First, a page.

On 14 October 1946, US President Harry S. Truman decided to lift price controls on meat in the United States. In the autumn of 1946, Americans faced a shortage of this vital product. On that day, Truman outlined the situation in a radio address at 9 p.m. ET and then announced to his listeners:

"There is only one remedy left – that is to lift controls on meat. Accordingly, the secretary of agriculture and the price administrator are removing all price controls on livestock, and food and feed products therefrom – tomorrow".

The campaign to lift controls was supported by US Secretary of Agriculture Clinton Anderson and many other influential members of the Truman administration.

These measures were prompted by the need to normalise the situation on the food market. Consumers lacked basic foodstuffs and the resulting shortages enriched the mafia, an entire industry almost falling into the hands of organised crime. The Office of Price Administration (OPA) abandoned the price ceiling and meat prices doubled.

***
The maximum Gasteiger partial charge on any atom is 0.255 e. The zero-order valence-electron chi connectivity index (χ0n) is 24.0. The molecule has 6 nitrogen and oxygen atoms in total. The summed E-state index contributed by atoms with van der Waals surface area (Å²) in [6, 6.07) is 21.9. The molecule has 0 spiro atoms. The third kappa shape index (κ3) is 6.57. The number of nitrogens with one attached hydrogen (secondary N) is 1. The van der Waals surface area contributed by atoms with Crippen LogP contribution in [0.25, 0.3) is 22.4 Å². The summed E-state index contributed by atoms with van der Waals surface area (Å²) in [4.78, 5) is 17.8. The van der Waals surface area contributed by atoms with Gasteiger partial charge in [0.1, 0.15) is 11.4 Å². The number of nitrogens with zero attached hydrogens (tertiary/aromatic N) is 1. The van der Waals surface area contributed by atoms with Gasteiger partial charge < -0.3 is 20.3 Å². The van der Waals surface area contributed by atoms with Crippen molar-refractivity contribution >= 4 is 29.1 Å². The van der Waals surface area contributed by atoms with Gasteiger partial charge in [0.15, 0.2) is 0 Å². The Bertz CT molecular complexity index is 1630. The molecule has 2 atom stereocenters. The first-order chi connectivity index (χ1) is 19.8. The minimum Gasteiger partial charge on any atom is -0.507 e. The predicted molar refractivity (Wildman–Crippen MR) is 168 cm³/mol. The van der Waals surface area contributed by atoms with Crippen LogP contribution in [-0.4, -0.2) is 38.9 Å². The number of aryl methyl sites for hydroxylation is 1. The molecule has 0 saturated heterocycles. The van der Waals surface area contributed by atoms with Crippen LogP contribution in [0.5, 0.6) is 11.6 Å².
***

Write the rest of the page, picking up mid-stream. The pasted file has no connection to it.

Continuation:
The benefits of the free market economy became apparent a year later when meat production doubled and prices levelled off, and the mafia structures lost influence in this sector. The events of that year were reflected in American literature, including Rex Stout's novella "Before I Die", in which the great detective Nero Wolfe confronts black market tycoons.


"Memoirs By Harry S. Truman", 2 Volume Set, Doubleday & Company, Inc. First Edition (January 1, 1955-56) / Translated from English, Moscow: Principium, 2021